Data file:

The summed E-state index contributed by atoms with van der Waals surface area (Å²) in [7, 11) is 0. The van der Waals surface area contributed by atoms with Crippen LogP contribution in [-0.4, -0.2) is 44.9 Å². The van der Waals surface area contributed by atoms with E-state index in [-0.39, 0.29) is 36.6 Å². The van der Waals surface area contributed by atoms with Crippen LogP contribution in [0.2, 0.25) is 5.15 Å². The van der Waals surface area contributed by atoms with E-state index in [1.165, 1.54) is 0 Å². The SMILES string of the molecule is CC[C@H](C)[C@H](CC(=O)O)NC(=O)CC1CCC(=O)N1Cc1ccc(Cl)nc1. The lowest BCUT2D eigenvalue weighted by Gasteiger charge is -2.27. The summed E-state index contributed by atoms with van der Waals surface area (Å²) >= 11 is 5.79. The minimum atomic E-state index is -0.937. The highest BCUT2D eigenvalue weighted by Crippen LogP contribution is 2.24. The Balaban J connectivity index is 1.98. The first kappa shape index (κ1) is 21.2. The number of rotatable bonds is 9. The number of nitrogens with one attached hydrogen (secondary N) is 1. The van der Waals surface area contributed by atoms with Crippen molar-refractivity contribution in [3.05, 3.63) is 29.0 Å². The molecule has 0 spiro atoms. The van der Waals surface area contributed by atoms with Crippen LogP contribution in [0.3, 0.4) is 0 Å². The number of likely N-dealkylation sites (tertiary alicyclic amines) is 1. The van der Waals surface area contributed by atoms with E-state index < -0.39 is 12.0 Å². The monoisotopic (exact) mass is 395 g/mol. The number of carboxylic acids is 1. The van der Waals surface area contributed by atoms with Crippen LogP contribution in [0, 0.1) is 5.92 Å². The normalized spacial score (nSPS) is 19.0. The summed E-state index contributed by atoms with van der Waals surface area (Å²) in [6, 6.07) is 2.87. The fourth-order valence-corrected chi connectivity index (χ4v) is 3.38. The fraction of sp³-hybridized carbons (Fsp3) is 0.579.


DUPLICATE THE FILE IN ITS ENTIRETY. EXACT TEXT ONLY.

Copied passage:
The summed E-state index contributed by atoms with van der Waals surface area (Å²) in [7, 11) is 0. The van der Waals surface area contributed by atoms with Crippen LogP contribution in [-0.4, -0.2) is 44.9 Å². The van der Waals surface area contributed by atoms with E-state index in [-0.39, 0.29) is 36.6 Å². The van der Waals surface area contributed by atoms with Crippen LogP contribution in [0.2, 0.25) is 5.15 Å². The van der Waals surface area contributed by atoms with E-state index in [1.165, 1.54) is 0 Å². The SMILES string of the molecule is CC[C@H](C)[C@H](CC(=O)O)NC(=O)CC1CCC(=O)N1Cc1ccc(Cl)nc1. The lowest BCUT2D eigenvalue weighted by Gasteiger charge is -2.27. The summed E-state index contributed by atoms with van der Waals surface area (Å²) >= 11 is 5.79. The minimum atomic E-state index is -0.937. The highest BCUT2D eigenvalue weighted by Crippen LogP contribution is 2.24. The Balaban J connectivity index is 1.98. The first kappa shape index (κ1) is 21.2. The number of rotatable bonds is 9. The number of nitrogens with one attached hydrogen (secondary N) is 1. The van der Waals surface area contributed by atoms with Crippen molar-refractivity contribution in [3.05, 3.63) is 29.0 Å². The molecule has 0 spiro atoms. The van der Waals surface area contributed by atoms with Crippen LogP contribution in [0.3, 0.4) is 0 Å². The number of likely N-dealkylation sites (tertiary alicyclic amines) is 1. The van der Waals surface area contributed by atoms with E-state index < -0.39 is 12.0 Å². The monoisotopic (exact) mass is 395 g/mol. The number of carboxylic acids is 1. The van der Waals surface area contributed by atoms with Crippen LogP contribution in [0, 0.1) is 5.92 Å². The normalized spacial score (nSPS) is 19.0. The summed E-state index contributed by atoms with van der Waals surface area (Å²) in [6, 6.07) is 2.87. The fourth-order valence-corrected chi connectivity index (χ4v) is 3.38. The fraction of sp³-hybridized carbons (Fsp3) is 0.579.